Should you prescribe statins to everyone over the age of 50, even those at low cardiovascular risk? A new Cochrane review seems to suggest that you should. An article in this week BMJ cries caution (doi:10.1136/bmj.f6123).
Current guidance from the UK’s National Institute for Health and Care Excellence (NICE) and the American Heart Association recommends statins only when the 10 year risk of cardiovascular disease is 20% or greater. But since these guidelines were written, a large meta-analysis of individual patient data reached a different conclusion. Published in the Lancet in 2012, the Cholesterol Treatment Trialists (CTT) Collaboration meta-analysis found that statins significantly reduced major cardiovascular events and all cause mortality in people at low risk, a benefit which, the paper said, “greatly exceeds any known hazards of statin therapy.”
As John Abramson and colleagues explain, it’s this meta-analysis that led the Cochrane reviewers to embrace the idea that statins should be used far more widely, even perhaps to everyone over 50, as a Lancet editorial suggested at the time.
But Abramson and colleagues’ detailed critique of the CTT meta-analysis should give us pause. Their own analysis of the data finds no evidence of a reduction in all cause mortality or in the total number of serious events. They also highlight the failure of the trials included in the CTT analysis to adequately report important harms of statin treatment, including myopathy and diabetes. They conclude that broadening the use of statins to low risk individuals “will unnecessarily increase the incidence of adverse events without providing overall health benefits.”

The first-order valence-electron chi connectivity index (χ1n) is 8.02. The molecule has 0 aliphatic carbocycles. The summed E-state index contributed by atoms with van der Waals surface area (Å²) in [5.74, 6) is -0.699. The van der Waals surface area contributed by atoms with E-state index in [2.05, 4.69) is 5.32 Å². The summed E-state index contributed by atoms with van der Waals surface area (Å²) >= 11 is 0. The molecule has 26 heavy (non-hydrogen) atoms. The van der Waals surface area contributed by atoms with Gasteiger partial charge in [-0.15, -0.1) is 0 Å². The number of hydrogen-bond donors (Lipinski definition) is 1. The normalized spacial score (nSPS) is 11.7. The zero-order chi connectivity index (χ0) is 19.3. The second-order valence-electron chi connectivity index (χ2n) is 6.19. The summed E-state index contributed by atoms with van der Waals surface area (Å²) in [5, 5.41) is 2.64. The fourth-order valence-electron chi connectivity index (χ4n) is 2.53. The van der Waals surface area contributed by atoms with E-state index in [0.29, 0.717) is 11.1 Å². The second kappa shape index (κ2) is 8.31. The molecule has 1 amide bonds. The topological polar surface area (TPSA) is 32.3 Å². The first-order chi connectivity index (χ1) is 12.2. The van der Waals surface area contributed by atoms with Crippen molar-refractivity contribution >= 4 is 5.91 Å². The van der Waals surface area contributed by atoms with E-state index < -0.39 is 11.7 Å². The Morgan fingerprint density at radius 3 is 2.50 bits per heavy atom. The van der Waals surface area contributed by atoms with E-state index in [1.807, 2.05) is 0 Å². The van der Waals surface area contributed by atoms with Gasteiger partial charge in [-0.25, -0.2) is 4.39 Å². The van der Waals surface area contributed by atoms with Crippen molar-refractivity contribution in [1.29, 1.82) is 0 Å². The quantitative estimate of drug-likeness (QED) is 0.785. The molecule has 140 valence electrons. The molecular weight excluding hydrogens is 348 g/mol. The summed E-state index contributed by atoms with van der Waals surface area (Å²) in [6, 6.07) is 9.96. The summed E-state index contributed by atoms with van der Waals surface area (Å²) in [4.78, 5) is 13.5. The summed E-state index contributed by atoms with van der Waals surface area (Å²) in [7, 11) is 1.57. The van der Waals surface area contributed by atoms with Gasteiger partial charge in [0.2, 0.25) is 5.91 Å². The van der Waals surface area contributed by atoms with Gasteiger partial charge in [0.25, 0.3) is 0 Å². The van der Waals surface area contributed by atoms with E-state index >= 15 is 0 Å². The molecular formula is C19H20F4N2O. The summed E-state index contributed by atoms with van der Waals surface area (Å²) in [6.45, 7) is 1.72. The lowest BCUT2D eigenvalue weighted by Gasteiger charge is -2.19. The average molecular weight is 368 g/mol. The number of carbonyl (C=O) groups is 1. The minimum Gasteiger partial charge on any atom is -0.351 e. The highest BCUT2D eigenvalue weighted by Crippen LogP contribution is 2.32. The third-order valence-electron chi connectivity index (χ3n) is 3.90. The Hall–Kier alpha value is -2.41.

There is a concern underlying their critique that will be familiar to BMJ readers. It is that all of the trials included in the CTT meta-analysis were funded by the manufacturer of the statin being studied. They list the various ways in which these trials might have exaggerated the benefits of statins and minimised the harms, and they summarise what low risk patients need to know. Top of the list is the benefit of lifestyle change, something that the dominance of industry sponsored clinical trials too often obscures.
None of this does much to bolster confidence in the published literature. Nor am I reassured by discussions at two recent meetings co-hosted by the European Federation of Pharmaceutical Industry Associations (EFPIA). Drug company AbbVie is suing the European Medicines Agency to stop summary reports of its clinical trials becoming publicly available (doi:10.1136/bmj.f1636). AbbVie’s lawyer made clear that the company considers even the data on adverse events to be commercially confidential. Despite industry’s claims to be in favour of greater transparency, EFPIA and its American counterpart PhRMA are supporting Abbvie. The BMJ and BMA have joined forces to intervene on behalf of the EMA (doi:10.1136/bmj.f4728).
As for a way forward, I can’t improve on the list of solutions proposed by Richard Lehman when emailing out his journal review blog this week (http://bit.ly/HcKvjy): “All phase 3 trials to be designed and conducted independently of manufacturers, using the best available comparator. Research priorities to be determined by patients (James Lind Alliance). Value-based pricing. All data available from all trials, with meta-data: IPD [individual patient data] level for qualified independent centres. Big increase in comparative effectiveness research, much more research into non-pharmacological treatments.”
Cite this as: BMJ 2013;347:f6412
- Follow BMJ Editor Fiona Godlee on Twitter @fgodlee and the BMJ @bmj_latest
Read the complete article here.